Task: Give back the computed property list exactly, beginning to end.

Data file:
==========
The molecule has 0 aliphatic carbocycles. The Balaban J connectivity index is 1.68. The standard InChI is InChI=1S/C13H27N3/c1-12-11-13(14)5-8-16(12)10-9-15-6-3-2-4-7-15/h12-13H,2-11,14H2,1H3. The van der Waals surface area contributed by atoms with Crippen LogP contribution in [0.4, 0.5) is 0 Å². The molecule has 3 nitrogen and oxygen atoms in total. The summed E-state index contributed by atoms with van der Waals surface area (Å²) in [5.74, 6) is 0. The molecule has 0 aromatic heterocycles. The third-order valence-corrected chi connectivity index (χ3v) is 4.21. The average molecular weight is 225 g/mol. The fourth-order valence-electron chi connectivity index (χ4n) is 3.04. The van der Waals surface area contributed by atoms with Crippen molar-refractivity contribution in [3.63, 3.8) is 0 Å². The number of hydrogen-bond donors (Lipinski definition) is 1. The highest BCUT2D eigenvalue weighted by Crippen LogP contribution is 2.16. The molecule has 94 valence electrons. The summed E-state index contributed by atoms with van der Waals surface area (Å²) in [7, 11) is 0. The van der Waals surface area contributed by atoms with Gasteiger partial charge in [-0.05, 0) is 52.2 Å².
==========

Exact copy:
The molecule has 0 aliphatic carbocycles. The Balaban J connectivity index is 1.68. The standard InChI is InChI=1S/C13H27N3/c1-12-11-13(14)5-8-16(12)10-9-15-6-3-2-4-7-15/h12-13H,2-11,14H2,1H3. The van der Waals surface area contributed by atoms with Crippen LogP contribution in [0.4, 0.5) is 0 Å². The molecule has 3 nitrogen and oxygen atoms in total. The summed E-state index contributed by atoms with van der Waals surface area (Å²) in [5.74, 6) is 0. The molecule has 0 aromatic heterocycles. The third-order valence-corrected chi connectivity index (χ3v) is 4.21. The average molecular weight is 225 g/mol. The fourth-order valence-electron chi connectivity index (χ4n) is 3.04. The van der Waals surface area contributed by atoms with Crippen molar-refractivity contribution in [3.63, 3.8) is 0 Å². The number of hydrogen-bond donors (Lipinski definition) is 1. The highest BCUT2D eigenvalue weighted by Crippen LogP contribution is 2.16. The molecule has 94 valence electrons. The summed E-state index contributed by atoms with van der Waals surface area (Å²) in [7, 11) is 0. The van der Waals surface area contributed by atoms with Gasteiger partial charge in [-0.05, 0) is 52.2 Å².